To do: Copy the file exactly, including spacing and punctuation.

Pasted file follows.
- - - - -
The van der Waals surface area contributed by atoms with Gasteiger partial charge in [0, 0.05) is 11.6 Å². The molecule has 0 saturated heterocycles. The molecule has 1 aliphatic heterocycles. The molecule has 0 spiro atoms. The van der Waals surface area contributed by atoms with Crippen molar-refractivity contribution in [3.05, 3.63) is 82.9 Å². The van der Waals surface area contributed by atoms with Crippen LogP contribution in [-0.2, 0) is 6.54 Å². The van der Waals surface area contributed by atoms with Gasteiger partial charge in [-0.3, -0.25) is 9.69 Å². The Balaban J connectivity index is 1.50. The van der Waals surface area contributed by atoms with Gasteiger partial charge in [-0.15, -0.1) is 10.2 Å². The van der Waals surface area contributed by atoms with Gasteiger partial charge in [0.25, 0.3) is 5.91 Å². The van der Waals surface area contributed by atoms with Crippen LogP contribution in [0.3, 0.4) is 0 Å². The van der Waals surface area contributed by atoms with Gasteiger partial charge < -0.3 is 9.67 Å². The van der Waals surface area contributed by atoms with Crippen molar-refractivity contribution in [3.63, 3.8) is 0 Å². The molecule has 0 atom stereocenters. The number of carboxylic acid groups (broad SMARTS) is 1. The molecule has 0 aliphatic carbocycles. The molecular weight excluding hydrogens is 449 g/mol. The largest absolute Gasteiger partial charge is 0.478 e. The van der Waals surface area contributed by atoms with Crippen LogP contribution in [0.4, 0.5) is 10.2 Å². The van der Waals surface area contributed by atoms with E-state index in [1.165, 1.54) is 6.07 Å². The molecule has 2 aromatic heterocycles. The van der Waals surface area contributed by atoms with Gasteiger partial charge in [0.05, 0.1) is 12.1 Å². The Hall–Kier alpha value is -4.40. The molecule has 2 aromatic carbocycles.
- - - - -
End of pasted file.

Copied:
The van der Waals surface area contributed by atoms with Gasteiger partial charge in [0, 0.05) is 11.6 Å². The molecule has 0 saturated heterocycles. The molecule has 1 aliphatic heterocycles. The molecule has 0 spiro atoms. The van der Waals surface area contributed by atoms with Crippen molar-refractivity contribution in [3.05, 3.63) is 82.9 Å². The van der Waals surface area contributed by atoms with Crippen LogP contribution in [-0.2, 0) is 6.54 Å². The van der Waals surface area contributed by atoms with Gasteiger partial charge in [-0.3, -0.25) is 9.69 Å². The Balaban J connectivity index is 1.50. The van der Waals surface area contributed by atoms with Gasteiger partial charge in [-0.15, -0.1) is 10.2 Å². The van der Waals surface area contributed by atoms with Gasteiger partial charge in [0.25, 0.3) is 5.91 Å². The van der Waals surface area contributed by atoms with Crippen LogP contribution in [0.3, 0.4) is 0 Å². The van der Waals surface area contributed by atoms with Gasteiger partial charge < -0.3 is 9.67 Å². The van der Waals surface area contributed by atoms with Crippen molar-refractivity contribution in [3.63, 3.8) is 0 Å². The molecule has 0 atom stereocenters. The number of carboxylic acid groups (broad SMARTS) is 1. The molecule has 0 aliphatic carbocycles. The molecular weight excluding hydrogens is 449 g/mol. The largest absolute Gasteiger partial charge is 0.478 e. The van der Waals surface area contributed by atoms with Crippen LogP contribution in [0.4, 0.5) is 10.2 Å². The van der Waals surface area contributed by atoms with E-state index in [1.165, 1.54) is 6.07 Å². The molecule has 2 aromatic heterocycles. The van der Waals surface area contributed by atoms with Gasteiger partial charge in [0.05, 0.1) is 12.1 Å². The Hall–Kier alpha value is -4.40. The molecule has 2 aromatic carbocycles.